- Jason Sobel, Senior Golf Writer
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HAVEN, Wis. -- The PGA Championship is upon us. You have the entire week lined up -- play hooky on Thursday, cancel the weekly Friday afternoon tee time, stay glued to the couch through the weekend.
There's only one problem: Who are you going to root for?
Tiger? You've been pulling for him in nine straight majors and he hasn't done squat. Besides, Tiger's got plenty of fans already, thank you very much.
Phil? Well, you know in your heart you willed that ball into the hole on the 18th at Augusta National. But can you really handle another second- or third-place finish? Don't you have enough heartache in your life already?
How about an underdog? Sure, there's only about 150 to choose from. What are the odds of selecting this year's Shaun Micheel? After all, a year ago you couldn't have picked him out of a lineup.
Here's a suggestion: Try cheering for Jerry Kelly.
Sure, you might be thinking, what's the point in rooting for a guy who's never finished better than 20th at a major? The answer: He needs all the help he can get.
You see, Kelly's biggest goal as a professional golfer -- right up there with winning a major -- is making the U.S. Ryder Cup team. Last week, a 12-foot birdie putt by Jay Haas on the 72nd hole of The International pushed Kelly out of the top 10 in the points standings, meaning right now his spot on the team is in limbo.
"I want to play great here, make my way into the Ryder Cup," Kelly said on Tuesday from Whistling Straits, site of this week's PGA Championship. "When you're 10th, that's not a fun spot to be. You are thinking about not losing.
"When you're 11th, you want to go get 'em. You want to win. I want to get that guy's spot. That's the mentality I live for, that's the one that I feel like that I excel in."
Kind of sounds like a hockey player's mentality which -- oh, by the way -- Kelly is.
If that doesn't get you to rooting for him, how about the fact that Kelly is a Wisconsin native, and a fiercely territorial one at that. He refers to the U.S. Bank Championship, played each year at Brown Deer Park Golf Course in Milwaukee, as "my major". From the comforts of your couch you, too, can join the thousands of Wisconites who will be cheering on Kelly throughout the week.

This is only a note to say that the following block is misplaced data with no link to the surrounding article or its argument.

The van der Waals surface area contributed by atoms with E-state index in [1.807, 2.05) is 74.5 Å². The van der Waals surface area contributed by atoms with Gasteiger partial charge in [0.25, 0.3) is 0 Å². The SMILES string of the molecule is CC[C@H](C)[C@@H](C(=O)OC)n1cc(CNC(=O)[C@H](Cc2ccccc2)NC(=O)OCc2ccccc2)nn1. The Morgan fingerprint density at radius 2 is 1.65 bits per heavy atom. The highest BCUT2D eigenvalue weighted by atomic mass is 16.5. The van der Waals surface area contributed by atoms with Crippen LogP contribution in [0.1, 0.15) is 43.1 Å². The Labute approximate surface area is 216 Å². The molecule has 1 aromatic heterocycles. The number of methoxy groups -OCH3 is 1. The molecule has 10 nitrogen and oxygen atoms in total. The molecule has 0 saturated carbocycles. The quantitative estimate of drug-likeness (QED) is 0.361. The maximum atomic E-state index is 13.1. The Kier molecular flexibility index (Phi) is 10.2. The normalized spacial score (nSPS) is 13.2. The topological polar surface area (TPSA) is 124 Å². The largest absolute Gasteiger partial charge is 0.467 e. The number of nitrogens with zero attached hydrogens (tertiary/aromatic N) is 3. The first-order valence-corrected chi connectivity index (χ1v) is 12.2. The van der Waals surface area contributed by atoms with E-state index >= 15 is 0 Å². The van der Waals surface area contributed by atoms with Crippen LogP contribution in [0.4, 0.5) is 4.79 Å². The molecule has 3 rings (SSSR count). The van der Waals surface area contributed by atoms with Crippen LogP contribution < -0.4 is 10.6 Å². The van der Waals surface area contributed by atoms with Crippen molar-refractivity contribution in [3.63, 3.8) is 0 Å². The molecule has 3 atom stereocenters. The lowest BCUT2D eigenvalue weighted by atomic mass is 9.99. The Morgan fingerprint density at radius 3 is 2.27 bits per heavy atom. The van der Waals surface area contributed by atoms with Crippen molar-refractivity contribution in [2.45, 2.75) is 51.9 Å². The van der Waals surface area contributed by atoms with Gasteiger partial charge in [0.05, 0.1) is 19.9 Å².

"All I try to do in Wisconsin is play for the people," said Kelly, who was born in Madison and still lives there. "I tend not to focus on anything except for having fun with these people, which I tend not to have enough fun everywhere else. But these people are so supportive of me that I just really enjoy playing for them.
"And for it to be a major, it really has not felt that much different. I feel like the burden is on them to lift me up again, which is kind of nice."
Kelly's T-31, T-40 and T-47 finishes in the first three majors of the season are somewhat emblematic of his consistent-but-not-spectacular career. Still, Kelly believes he can be a major player in the majors.
"I always knew earlier in my career that some of my best rounds were against great fields," he said. "I'm working as hard as anybody out here. I'm not going to stop working until I see success and do some of the things that I want to do, and that's going to take a lot of work.
"I'm fully prepared to do whatever it takes."
Are you fully prepared to join the cheeseheads and jump on the Jerry Kelly bandwagon?
You should be. Who knows? You just might pick the winner this time.
Jason Sobel is ESPN.com's golf editor. He can be reached at Jason.Sobel@espn3.com.